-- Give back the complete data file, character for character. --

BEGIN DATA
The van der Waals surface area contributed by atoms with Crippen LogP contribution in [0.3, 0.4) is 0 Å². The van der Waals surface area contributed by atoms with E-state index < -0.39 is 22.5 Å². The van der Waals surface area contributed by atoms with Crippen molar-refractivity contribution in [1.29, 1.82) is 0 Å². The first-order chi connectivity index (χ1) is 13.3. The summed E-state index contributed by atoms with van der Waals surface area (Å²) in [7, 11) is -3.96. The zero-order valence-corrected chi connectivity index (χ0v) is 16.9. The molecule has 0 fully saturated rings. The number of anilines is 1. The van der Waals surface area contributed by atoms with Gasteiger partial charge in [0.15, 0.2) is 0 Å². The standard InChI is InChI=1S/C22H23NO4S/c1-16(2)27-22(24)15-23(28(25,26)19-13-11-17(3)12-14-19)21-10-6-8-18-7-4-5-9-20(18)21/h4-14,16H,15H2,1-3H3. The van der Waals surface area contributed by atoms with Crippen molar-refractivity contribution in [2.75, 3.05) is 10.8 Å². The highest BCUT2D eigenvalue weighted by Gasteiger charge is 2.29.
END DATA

The van der Waals surface area contributed by atoms with Crippen LogP contribution in [0.3, 0.4) is 0 Å². The van der Waals surface area contributed by atoms with E-state index < -0.39 is 22.5 Å². The van der Waals surface area contributed by atoms with Crippen molar-refractivity contribution in [1.29, 1.82) is 0 Å². The first-order chi connectivity index (χ1) is 13.3. The summed E-state index contributed by atoms with van der Waals surface area (Å²) in [7, 11) is -3.96. The zero-order valence-corrected chi connectivity index (χ0v) is 16.9. The molecule has 0 fully saturated rings. The number of anilines is 1. The van der Waals surface area contributed by atoms with Gasteiger partial charge in [0.15, 0.2) is 0 Å². The standard InChI is InChI=1S/C22H23NO4S/c1-16(2)27-22(24)15-23(28(25,26)19-13-11-17(3)12-14-19)21-10-6-8-18-7-4-5-9-20(18)21/h4-14,16H,15H2,1-3H3. The van der Waals surface area contributed by atoms with Crippen molar-refractivity contribution in [2.75, 3.05) is 10.8 Å². The highest BCUT2D eigenvalue weighted by Gasteiger charge is 2.29.